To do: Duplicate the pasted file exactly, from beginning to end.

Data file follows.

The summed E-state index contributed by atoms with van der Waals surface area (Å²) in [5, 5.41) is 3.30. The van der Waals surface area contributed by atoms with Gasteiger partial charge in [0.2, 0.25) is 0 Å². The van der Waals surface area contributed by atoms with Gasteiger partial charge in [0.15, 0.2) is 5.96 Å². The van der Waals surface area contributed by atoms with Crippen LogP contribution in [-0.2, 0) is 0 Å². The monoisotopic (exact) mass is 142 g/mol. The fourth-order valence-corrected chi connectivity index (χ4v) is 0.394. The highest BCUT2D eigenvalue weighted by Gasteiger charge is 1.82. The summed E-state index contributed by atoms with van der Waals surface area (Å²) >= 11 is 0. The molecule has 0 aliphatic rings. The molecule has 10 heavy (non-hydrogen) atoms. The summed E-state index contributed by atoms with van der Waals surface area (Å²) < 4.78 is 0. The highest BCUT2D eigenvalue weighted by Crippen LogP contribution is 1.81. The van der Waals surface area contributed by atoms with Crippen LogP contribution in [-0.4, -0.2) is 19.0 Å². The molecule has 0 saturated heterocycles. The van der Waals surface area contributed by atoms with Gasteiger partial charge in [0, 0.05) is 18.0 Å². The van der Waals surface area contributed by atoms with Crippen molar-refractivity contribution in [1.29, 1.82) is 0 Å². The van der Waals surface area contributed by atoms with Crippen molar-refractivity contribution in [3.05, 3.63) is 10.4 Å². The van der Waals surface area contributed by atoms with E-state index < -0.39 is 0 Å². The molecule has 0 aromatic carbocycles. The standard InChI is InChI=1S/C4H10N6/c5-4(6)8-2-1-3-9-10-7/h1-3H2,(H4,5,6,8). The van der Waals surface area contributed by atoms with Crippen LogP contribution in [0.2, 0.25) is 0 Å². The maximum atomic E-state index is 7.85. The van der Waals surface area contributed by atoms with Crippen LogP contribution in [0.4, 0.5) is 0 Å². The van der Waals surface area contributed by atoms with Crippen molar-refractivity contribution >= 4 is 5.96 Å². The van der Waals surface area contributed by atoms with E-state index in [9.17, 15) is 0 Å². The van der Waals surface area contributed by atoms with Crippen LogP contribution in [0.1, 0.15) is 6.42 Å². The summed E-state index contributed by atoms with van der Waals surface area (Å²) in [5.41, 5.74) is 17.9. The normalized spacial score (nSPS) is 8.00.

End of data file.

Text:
The summed E-state index contributed by atoms with van der Waals surface area (Å²) in [5, 5.41) is 3.30. The van der Waals surface area contributed by atoms with Gasteiger partial charge in [0.2, 0.25) is 0 Å². The van der Waals surface area contributed by atoms with Gasteiger partial charge in [0.15, 0.2) is 5.96 Å². The van der Waals surface area contributed by atoms with Crippen LogP contribution in [-0.2, 0) is 0 Å². The monoisotopic (exact) mass is 142 g/mol. The fourth-order valence-corrected chi connectivity index (χ4v) is 0.394. The highest BCUT2D eigenvalue weighted by Gasteiger charge is 1.82. The summed E-state index contributed by atoms with van der Waals surface area (Å²) >= 11 is 0. The molecule has 0 aliphatic rings. The molecule has 10 heavy (non-hydrogen) atoms. The summed E-state index contributed by atoms with van der Waals surface area (Å²) < 4.78 is 0. The highest BCUT2D eigenvalue weighted by Crippen LogP contribution is 1.81. The van der Waals surface area contributed by atoms with Crippen LogP contribution in [-0.4, -0.2) is 19.0 Å². The molecule has 0 saturated heterocycles. The van der Waals surface area contributed by atoms with Gasteiger partial charge in [0, 0.05) is 18.0 Å². The van der Waals surface area contributed by atoms with Crippen molar-refractivity contribution in [1.29, 1.82) is 0 Å². The van der Waals surface area contributed by atoms with Crippen molar-refractivity contribution in [3.05, 3.63) is 10.4 Å². The van der Waals surface area contributed by atoms with E-state index < -0.39 is 0 Å². The molecule has 0 aromatic carbocycles. The standard InChI is InChI=1S/C4H10N6/c5-4(6)8-2-1-3-9-10-7/h1-3H2,(H4,5,6,8). The van der Waals surface area contributed by atoms with Crippen LogP contribution in [0.2, 0.25) is 0 Å². The maximum atomic E-state index is 7.85. The van der Waals surface area contributed by atoms with Crippen LogP contribution in [0.4, 0.5) is 0 Å². The van der Waals surface area contributed by atoms with Crippen molar-refractivity contribution >= 4 is 5.96 Å². The van der Waals surface area contributed by atoms with E-state index in [9.17, 15) is 0 Å². The van der Waals surface area contributed by atoms with Crippen LogP contribution in [0.1, 0.15) is 6.42 Å². The summed E-state index contributed by atoms with van der Waals surface area (Å²) in [5.41, 5.74) is 17.9. The normalized spacial score (nSPS) is 8.00.